In 2004, I wrote an article for Brandweek discussing a future in which the speed of commerce and the availability of "real time information" would lead to a decrease in price discrepancies for competitive products and increase the commercial importance of intangibles such as service, brand loyalty, prestige and celebrity. 6 years later, I'd encourage those in marketing to completely reevaluate all of the traditional "4 P's"
- It's no longer about PRODUCT, but SERVICE: Consider how Barnes and Noble concentrates on the entire customer experience both online and in stores; café's and comfortable couches, readings and special events, online book clubs and video author interviews... Is it an surprise that when Barnes & Noble reported Fiscal 2010 Third Quarter Financial results sales had increased b 32%?
- Not PRICE, but SOLUTION: With pricing information readily available and easier than ever to research and aggregate, competitive pricing is essential to survival but in a crowded marketplace, understanding the needs of the consumer and offering the best solution will ultimately win. Go to Google Shopping and enter a search for Adidas Mens Samba Shoes and you will get more than 1,000 options, a new pair ranging in price from $39.99 at Sears to upwards of $70 on the Adidas official site. While the same classic white/black shoe sells for more than $50 at Zappos.com, for Zappos customers, the shoes are simply part of the full experience and a customer centered culture.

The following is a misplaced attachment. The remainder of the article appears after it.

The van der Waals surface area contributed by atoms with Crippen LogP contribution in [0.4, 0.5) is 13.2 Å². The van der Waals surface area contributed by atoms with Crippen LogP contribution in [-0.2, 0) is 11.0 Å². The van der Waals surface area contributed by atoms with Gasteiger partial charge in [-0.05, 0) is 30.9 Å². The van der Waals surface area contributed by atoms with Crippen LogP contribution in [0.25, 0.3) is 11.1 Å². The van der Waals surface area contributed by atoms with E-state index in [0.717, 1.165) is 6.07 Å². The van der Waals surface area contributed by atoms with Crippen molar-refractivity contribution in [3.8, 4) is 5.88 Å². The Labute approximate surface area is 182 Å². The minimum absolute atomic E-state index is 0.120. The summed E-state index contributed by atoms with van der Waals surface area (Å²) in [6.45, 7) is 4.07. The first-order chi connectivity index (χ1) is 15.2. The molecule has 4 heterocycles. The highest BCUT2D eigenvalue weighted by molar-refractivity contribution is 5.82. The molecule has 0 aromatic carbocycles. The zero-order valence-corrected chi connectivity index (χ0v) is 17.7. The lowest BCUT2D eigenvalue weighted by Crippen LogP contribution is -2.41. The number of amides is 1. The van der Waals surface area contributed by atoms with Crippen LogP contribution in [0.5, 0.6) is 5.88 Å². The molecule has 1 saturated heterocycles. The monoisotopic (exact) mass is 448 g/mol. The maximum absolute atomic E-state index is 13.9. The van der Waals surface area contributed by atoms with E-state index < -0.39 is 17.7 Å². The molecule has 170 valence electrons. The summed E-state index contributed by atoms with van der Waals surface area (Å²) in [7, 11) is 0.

- Not PLACE, but SIMPLICITY: While the old saying "location, location, location..." may not be nearly as important in a virtual world, the point of purchase must be easy to navigate, and efficient. It is no longer a hassle to go to another store if your experience is not satisfactory. And customers won't stay if they believe you are wasting their time. Barnes and Noble understands that well and while they boast to have the largest stock of online titles, they have also identified easy ways to provide the customer the precise books they are looking for-quickly and easily. A search engine enables customers to locate books by title, author, or keyword; browse pages to sift through hundreds of categories to find exactly the right book. Descriptions, reviews, and a "see inside" option, allow readers to make more informed decisions, without having to leave he site to do additional research. Simple check out, shipping options and even a quick order status button, keep it simple to do business at barnesandnoble.com
- Not PROMOTION, but SHARING: Promoting your product worked well with traditional media, but effective communications today focuses on engaging the customer and uses opportunities to share information, opportunities and solutions in a manner that will encourage them to become brand evangelists. Starbucks, for example, makes customer engagement is a top priority, soliciting customer ideas through channels such as Facebook and Twitter and even offering discounts to Foursquare Mayors and using social media to spread the word about more promotional events like the recent Starbuck's Happy Hour promotion.
While the "4 P's" still have a place in the marketing mix, I believe that new technology and methods for communicating with customers have changed sufficiently enough to warrant a review of how you are making your marketing decisions.
How has 2.0 impacted the execution, and even substance of, your marketing decisions?